There are few heavy metal bands that have managed to scale the heights that Judas Priest has during their nearly 50-year career. Their presence and influence remains at an all-time high as evidenced by the success of their 2018 album, Firepower.
One of the 2018 Rock and Roll Hall of Fame nominees, winners of the 2010 Grammy Award for Best Metal Performance, and 2006 VH1 Rock Honors recipients, Judas Priest originally formed in 1969 in Birmingham, England, an area many believe birthed heavy metal.
Founding members Rob Halford, Glenn Tipton, K.K. Downing and Ian Hill would be the nucleus of musicians, along with several different drummers over the years, that would go on to change the face of heavy metal.
After a “feeling out” period of a couple of albums, including 1974’s Rocka Rolla and 1976’s Sad Wings of Destiny, the lineup hit their stride. The result was a quartet of albums that separated Priest from the rest of the hard rock pack — 1977’s Sin After Sin, 1978’s Stained Class and Hell Bent for Leather, and 1979’s Unleashed in the East.
It could be said that Judas Priest owned the 1980s as they were second to none as far as pure metal goes, releasing such all-time classic albums as 1980’s British Steel, 1981’s Point of Entry, 1982’s Screaming for Vengeance, and 1984’s Defenders of the Faith. These titles spawned enduring metal anthems like “Breaking the Law,” “Living After Midnight,” “Heading Out to the Highway,” and “You’ve Got Another Thing Coming.”
The remainder of the ’80s saw Priest embrace more melodic hard rock sounds on 1986’s Turbo and 1988’s Ram it Down, in addition to their second live set, 1987’s Priest… Live!, before releasing arguably the heaviest release of their entire career, 1990’s Painkiller, that coincided with the arrival of Scott Travis on drums.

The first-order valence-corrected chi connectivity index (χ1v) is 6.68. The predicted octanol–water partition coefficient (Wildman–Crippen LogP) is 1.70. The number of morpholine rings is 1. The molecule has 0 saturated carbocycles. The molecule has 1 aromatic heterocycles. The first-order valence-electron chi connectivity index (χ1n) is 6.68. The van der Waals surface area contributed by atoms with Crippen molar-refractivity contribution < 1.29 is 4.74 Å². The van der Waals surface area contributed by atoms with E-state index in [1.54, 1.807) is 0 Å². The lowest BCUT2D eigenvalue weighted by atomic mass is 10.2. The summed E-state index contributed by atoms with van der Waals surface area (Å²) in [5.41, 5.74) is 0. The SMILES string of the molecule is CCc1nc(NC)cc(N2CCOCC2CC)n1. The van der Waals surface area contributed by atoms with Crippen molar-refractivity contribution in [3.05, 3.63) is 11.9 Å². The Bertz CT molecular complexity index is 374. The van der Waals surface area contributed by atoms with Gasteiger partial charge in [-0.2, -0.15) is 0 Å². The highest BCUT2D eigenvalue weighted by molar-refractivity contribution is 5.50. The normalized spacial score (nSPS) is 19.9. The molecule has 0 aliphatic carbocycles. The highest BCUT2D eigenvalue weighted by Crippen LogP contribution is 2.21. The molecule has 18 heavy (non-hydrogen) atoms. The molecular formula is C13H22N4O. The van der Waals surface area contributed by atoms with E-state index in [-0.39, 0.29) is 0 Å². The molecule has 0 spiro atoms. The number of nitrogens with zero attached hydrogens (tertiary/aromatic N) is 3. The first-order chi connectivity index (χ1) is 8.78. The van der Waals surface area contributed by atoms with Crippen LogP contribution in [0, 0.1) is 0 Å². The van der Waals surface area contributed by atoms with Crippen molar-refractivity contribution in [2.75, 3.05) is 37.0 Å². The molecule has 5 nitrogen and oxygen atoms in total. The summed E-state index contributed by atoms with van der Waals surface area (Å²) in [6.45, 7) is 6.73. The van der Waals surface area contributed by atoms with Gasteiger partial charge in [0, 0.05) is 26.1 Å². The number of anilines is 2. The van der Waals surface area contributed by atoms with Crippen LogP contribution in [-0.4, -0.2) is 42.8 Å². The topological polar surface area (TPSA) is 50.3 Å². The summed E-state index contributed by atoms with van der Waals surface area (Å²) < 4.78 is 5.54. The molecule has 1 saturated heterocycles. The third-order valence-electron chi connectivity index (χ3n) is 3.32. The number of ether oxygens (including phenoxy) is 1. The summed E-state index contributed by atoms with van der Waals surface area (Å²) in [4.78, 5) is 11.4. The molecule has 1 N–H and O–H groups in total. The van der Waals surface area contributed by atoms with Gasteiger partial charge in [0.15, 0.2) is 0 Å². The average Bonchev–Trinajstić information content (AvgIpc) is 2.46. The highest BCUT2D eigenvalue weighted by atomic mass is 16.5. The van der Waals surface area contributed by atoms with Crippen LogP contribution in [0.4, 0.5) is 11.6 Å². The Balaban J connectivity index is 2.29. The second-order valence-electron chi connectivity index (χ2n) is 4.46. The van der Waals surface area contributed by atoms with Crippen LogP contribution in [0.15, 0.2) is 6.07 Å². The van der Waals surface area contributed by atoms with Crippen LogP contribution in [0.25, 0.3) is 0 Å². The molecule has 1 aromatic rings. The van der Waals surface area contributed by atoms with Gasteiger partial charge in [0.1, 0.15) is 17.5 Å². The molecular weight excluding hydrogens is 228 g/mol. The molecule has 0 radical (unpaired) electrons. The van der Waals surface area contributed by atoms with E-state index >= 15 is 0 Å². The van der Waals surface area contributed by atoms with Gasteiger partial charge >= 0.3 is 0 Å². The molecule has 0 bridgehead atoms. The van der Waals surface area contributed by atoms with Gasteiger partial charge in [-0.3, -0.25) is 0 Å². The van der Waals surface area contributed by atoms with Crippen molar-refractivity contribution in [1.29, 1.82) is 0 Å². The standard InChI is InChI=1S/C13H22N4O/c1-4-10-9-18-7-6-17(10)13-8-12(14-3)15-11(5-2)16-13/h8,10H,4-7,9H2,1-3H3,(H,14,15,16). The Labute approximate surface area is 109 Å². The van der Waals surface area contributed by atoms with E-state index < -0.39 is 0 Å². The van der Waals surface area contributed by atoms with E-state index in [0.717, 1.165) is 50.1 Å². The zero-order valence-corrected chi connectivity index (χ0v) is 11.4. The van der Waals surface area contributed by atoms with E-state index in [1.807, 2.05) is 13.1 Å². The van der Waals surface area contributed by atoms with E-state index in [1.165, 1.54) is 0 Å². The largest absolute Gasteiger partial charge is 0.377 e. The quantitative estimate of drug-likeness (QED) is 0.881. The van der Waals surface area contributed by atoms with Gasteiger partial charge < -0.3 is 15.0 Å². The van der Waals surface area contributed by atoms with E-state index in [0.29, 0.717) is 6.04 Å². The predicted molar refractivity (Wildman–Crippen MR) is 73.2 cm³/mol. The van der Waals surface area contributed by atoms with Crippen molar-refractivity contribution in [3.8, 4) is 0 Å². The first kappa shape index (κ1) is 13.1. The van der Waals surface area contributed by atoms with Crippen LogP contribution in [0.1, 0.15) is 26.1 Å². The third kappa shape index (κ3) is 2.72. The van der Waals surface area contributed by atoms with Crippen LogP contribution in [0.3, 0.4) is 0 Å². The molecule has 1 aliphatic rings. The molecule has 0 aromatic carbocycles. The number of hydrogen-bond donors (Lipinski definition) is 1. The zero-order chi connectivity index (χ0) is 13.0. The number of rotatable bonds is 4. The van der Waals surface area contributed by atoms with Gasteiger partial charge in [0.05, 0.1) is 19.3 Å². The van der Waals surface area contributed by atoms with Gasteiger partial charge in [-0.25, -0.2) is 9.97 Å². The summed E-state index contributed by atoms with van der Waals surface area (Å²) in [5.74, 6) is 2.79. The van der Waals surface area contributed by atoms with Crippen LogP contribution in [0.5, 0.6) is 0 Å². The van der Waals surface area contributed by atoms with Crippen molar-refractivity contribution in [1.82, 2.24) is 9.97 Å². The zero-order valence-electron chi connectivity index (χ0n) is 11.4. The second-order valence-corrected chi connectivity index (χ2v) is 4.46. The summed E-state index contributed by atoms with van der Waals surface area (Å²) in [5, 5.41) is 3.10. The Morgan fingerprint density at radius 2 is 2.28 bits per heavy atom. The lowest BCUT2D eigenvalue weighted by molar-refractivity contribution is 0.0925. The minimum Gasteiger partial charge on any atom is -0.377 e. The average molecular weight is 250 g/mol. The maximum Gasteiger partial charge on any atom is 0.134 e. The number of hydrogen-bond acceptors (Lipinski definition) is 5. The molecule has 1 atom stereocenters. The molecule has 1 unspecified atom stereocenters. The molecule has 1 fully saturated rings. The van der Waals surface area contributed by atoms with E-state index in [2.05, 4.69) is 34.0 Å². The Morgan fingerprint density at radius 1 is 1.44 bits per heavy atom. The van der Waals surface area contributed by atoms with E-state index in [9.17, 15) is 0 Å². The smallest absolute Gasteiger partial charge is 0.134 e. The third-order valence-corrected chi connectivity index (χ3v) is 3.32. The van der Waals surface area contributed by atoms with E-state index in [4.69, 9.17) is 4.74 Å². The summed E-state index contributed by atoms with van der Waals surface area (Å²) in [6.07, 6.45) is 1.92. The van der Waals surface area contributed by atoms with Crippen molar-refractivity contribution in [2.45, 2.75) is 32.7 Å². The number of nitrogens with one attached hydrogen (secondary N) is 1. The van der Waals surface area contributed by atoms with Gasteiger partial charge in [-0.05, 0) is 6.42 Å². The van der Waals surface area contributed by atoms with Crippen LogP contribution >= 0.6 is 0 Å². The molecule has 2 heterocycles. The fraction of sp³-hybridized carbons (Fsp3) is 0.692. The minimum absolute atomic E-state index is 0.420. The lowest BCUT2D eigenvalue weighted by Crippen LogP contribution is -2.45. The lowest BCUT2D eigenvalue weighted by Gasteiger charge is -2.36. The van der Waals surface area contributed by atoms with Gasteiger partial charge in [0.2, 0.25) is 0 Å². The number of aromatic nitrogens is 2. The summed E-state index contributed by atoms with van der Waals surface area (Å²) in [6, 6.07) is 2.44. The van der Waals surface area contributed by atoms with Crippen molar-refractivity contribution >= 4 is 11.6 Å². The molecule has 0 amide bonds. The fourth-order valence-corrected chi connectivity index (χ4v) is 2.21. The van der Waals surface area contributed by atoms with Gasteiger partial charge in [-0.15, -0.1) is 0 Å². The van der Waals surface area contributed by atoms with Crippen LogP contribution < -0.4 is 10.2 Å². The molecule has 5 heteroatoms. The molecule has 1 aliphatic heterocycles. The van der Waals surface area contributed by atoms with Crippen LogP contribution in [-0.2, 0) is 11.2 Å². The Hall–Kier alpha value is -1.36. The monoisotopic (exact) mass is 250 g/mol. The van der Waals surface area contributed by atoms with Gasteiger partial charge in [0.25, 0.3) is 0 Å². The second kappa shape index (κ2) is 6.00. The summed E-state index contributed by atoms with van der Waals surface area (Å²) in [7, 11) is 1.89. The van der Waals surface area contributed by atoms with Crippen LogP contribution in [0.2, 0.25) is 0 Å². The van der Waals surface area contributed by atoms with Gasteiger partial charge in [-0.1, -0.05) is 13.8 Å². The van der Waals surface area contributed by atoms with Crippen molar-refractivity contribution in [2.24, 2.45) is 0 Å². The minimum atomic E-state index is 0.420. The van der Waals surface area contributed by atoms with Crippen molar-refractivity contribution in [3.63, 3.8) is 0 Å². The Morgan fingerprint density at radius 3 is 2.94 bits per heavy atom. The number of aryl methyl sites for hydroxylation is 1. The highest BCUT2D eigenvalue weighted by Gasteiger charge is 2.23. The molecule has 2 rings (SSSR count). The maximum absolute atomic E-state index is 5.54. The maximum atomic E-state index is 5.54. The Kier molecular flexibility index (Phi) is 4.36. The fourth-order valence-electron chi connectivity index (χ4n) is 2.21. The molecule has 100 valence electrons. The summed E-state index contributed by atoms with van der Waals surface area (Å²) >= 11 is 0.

2008 saw the release of their double disc concept album, Nostradamus, which peaked at No. 11 on the Billboard 200, and a year later A Touch of Evil: Live was issued, which led to the group’s aforementioned Grammy Award win due to a killer rendition of the classic, “Dissident Aggressor.”
In 2009, Priest began a celebration of the 30-year anniversary of the release of their classic British Steel album, a tour in which the group performed the album in its entirety, and was followed by an expanded double disc version in 2010 and a DVD of their live show.
By 2011, Downing announced that he was exiting the band. With a still burning desire to continue flying the flag of metal, Judas Priest continued on by enlisting newcomer Richie Faulkner on guitar. The move seemed to have reinvigorated the band, as evidenced by a show-stealing performance on the TV show “American Idol.” Also in 2011 was the release of The Chosen Few, followed by the Epitaph concert DVD in 2013, and Redeemer of Souls in 2014, which scaled the U.S. charts to No. 6.
On the heels of their nomination for the Rock and Roll Hall of Fame, Judas Priest issued their latest album, Firepower, which has become one of the most successful of the band’s entire career, including their highest chart placement in the U.S. at No. 5, and scoring their highest-charting commercial rock single in decades with “Lightning Strike.”
After wrapping up a highly successful North American tour in 2018, Judas Priest continues to bring Firepower to concertgoers across the country, with two shows scheduled at The Paramount on Tuesday, May 14 and Wednesday, May 15 at 8 p.m.
Tickets are available by going to www.paramountny.com. The Paramount is located at 370 New York Ave. in Huntington.